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Innsbruck 2018: Was this the toughest Worlds course ever?

11 Dec 2018

This article was originally published in issue 79 of Cyclist magazine

Words Richard Moore Illustration Steve Millington

The toughest ever Road Race World Championships was won by one of the sport’s toughest ever competitors. Bernard Hinault wasn’t the best climber in the field, nor was he the best one-day rider, but the then two-time Tour de France winner was fired up and angry when he arrived in Sallanches, in the French Alps, in August 1980.

The World Championships returned to the Alps in 2018, to the Austrian city of Innsbruck – unofficially known as the capital of the Alps – and to a course that drew comparisons with the infamous Sallanches race.

The question was, would it produce as dramatic a race, or crown as worthy a champion as the rider nicknamed The Badger?

Thirty-eight years ago, Hinault was out for revenge, mainly against the press, who had turned against him over his withdrawal from the Tour de France earlier in the summer.

He had been leading the race when he was forced to pull out between stages with a knee injury, but instead of announcing his capitulation to the press, Hinault had sneaked away in the dead of night without telling reporters.

With their newspapers already rolling off the presses when they found out, the journalists were furious and sought to get their own back in print, some alleging that Hinault’s knee problems were a result of cortisone abuse. 

In Sallanches ‘I would wipe away all the mud that had been slung at me’, Hinault wrote later in his autobiography. The race was over 20 laps of a 13.4km circuit that included the Côte de Domancy, a 2.5km, 8.6% climb with a maximum gradient of 16%.

In total there was said to be 6,000m of vertical ascent.

The Badger told his French team to ride on the front for the first 10 laps, then he would take over. He was as good as his word.

One by one, he rode all his rivals off his wheel, finishing on his own over a minute ahead of Gianbattista Baronchelli of Italy and four minutes ahead of the bronze medallist, Juan Fernández Martín. Of the 107 riders who had started, just 15 finished.

Another who excelled on this toughest of World Championships courses was young British rider Mandy Jones.

Jones was just 18 and it was only her second race abroad, so it’s no wonder that now, when asked to recall the day, she describes it as ‘scary’.

The women tackled the same circuit as the men, though only four laps of it, making for a short and intense race.

‘It started on a wide, open main road but you turned onto a really narrow, steep climb and at the bottom it was chaos,’ says Jones.

‘Thankfully I was near the front but it was a real slog up the climb. My gears weren’t low enough, but I was a good climber – I knew I could climb.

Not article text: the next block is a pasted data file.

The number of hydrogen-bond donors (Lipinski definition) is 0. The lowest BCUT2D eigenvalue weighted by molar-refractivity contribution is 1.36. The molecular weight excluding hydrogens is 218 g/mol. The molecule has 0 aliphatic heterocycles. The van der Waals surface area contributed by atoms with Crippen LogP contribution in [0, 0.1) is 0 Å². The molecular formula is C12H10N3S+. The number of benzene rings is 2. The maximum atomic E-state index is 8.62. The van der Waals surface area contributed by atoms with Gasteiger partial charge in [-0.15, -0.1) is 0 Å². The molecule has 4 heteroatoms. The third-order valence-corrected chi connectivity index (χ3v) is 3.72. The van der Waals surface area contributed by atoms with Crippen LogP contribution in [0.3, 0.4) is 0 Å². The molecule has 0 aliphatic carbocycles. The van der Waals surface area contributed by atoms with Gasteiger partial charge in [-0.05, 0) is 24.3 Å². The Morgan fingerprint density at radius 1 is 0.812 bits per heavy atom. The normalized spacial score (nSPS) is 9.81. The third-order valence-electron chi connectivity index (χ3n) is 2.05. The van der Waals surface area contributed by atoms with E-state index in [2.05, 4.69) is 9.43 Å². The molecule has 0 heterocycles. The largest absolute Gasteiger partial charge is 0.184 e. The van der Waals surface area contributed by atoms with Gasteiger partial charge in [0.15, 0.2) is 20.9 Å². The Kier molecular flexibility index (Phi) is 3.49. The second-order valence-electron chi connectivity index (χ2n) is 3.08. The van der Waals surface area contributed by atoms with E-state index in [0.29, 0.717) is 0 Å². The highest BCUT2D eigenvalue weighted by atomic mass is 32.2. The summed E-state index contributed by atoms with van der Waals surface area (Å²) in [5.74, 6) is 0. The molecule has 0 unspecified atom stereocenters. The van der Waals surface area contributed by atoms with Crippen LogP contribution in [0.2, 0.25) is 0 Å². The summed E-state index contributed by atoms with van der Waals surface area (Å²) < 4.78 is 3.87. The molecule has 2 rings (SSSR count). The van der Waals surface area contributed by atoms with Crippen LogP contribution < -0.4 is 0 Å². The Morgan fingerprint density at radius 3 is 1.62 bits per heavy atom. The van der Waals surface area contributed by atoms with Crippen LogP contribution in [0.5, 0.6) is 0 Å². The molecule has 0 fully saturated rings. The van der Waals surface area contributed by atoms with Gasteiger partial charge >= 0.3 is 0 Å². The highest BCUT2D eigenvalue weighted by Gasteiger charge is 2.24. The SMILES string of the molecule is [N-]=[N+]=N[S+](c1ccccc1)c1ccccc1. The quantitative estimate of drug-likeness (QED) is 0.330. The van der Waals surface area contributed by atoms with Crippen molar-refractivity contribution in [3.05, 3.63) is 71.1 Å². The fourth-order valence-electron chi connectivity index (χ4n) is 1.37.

‘It was a grit-your-teeth-and-keep-going job. It was very, very gruelling.’

Jones didn’t just survive, however – she thrived on the tough course and ended up third, taking home a bronze medal from her first World Championships.

‘There were only four of us at the finish and I was very chuffed that I got third. It was definitely the toughest one-day race I ever did,’ she says.

Two years later, when the Worlds came to Goodwood in Britain in 1982, Jones was the winner.

Colombia’s day of pain

There is perhaps only one other World Championships Road Race that might rank alongside Sallanches in 1980 and Innsbruck in 2018 for pure difficulty, and that’s Duitama, Colombia, in 1995.

The men’s professional race was run in pouring rain, making a circuit that was already brutally hilly highly dangerous too.

Spaniard Abraham Olano was the winner ahead of countryman Miguel Indurain, with the first pure climber, Marco Pantani, in third.

Only 20 riders finished and the last, Andy Hampsten, was 37 minutes down. Three years earlier, Hampsten had won the Alpe d’Huez stage of the Tour.

In those days there was an amateur race and a professional race (now there’s under-23 and elite) and British rider Matt Stephens finished a highly respectable seventh in the amateur race.

Stephens actually started the race-winning move on a circuit he now remembers as ‘horrendously difficult’.

‘We did 10 laps of 16km with 3,300m of climbing in total. It was brutal,’ he says. ‘As well as the climbing there was the altitude [Duitama is 2,590m above sea-level] and I sensed a lot of fear.

‘I remember the bunch going steady – there was a lot of respect for the course and how tough it was. But that was the catalyst for me to go on the attack.

‘A couple went with me and that was the break. We never got caught. That’s the thing about a course like that – chasing is very difficult, so sometimes it’s best to seize the initiative. It’s why I think we might see early attacks succeed in Innsbruck.’

Stephens has ridden the Innsbruck course, virtually at least, on Zwift: ‘The climb is a 20-minute effort,’ he says. ‘It’s really hard.’

In the months leading up to Innsbruck, everyone seemed agreed on this. Cyrille Guimard, who was Hinault’s boss back in 1980 and made an unexpected return as coach of the French national team two years ago, was unequivocal.

‘I have not seen anything so hard since Sallanches,’ he told French newspaper L’Equipe after inspecting the Innsbruck course. ‘We will need eight guys at 100%, otherwise it’s not worth coming.

‘Now that I have seen the course, I already have an idea of the riders who I will put in,’ he added. ‘It will be a natural selection. It’s a simple mountain race, one for the pure climbers.’

Crunching the numbers